I honestly wouldn't take the risk. I am very sensitive, even though no skin reactions or anything you don't really notice how many times you touch your face during the day, and then picking up food and stuff it MAY get into your digestive tract, it's not likely, but it is your wedding day-so I would go with I would rather be safe than sorry (also congratulations on getting married!). What I would suggest is for whoever is doing your hair/makeup just let them bring what they usually use, but you yourself bring backups just in case (really for the lip stuff and things going on your face) just to make sure in case you don't feel comfortable using what they bring you will have a backup.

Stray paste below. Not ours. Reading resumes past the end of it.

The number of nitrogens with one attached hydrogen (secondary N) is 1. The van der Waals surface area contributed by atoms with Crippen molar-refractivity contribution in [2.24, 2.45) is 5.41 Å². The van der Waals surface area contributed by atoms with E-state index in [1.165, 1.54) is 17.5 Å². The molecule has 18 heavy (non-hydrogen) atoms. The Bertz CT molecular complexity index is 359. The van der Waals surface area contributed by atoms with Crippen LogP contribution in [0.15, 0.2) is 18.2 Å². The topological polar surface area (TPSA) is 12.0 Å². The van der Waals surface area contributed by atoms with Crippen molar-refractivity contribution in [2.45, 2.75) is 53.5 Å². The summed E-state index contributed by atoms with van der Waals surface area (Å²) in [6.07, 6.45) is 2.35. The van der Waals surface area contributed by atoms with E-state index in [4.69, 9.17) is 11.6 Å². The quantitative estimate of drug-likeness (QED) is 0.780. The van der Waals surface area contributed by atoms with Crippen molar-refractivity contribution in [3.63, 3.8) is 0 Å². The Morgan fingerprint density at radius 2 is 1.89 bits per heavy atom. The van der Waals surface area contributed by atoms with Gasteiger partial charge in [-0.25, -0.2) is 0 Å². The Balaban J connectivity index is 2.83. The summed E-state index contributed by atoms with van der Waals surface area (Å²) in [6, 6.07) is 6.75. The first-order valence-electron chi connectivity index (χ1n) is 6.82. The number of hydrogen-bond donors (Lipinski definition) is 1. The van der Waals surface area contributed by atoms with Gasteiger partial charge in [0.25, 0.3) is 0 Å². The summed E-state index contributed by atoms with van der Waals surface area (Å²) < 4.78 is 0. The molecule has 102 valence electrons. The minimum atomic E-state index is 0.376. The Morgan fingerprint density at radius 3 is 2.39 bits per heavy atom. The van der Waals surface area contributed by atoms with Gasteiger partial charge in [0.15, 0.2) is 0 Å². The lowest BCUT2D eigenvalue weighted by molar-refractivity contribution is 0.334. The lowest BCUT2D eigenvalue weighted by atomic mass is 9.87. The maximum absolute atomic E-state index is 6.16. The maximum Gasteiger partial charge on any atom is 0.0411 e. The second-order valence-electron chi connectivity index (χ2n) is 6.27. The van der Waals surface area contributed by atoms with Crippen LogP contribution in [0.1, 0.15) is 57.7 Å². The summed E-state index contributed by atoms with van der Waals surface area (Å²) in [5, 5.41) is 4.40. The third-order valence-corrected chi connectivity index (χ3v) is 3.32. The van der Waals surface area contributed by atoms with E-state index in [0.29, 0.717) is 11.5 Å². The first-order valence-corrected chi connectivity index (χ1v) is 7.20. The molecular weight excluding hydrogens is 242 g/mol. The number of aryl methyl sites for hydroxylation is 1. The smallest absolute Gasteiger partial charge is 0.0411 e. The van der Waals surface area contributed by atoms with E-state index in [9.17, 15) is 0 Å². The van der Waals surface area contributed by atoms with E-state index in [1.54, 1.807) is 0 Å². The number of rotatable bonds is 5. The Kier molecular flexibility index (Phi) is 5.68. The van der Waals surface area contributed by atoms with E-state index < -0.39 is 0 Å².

Have a great day!
It could be a lot of different things but for some short term relief I would ask your doctor about sublingual Zofran, it's the antinausea medicine that he/she may have prescribed for you but it'll dissolve under your tongue instead of you having to swallow it, it'll enter your bloodstream and since it's not entering your GI system should actually help with some of your symptoms (when I'm in the same place that you are the meds I take I just throw them back up...)
It is possible it is just an AWFUL reaction to gluten (I've had ones like this that last up to 2 weeks...) but it's good that you are seeing a GI doc.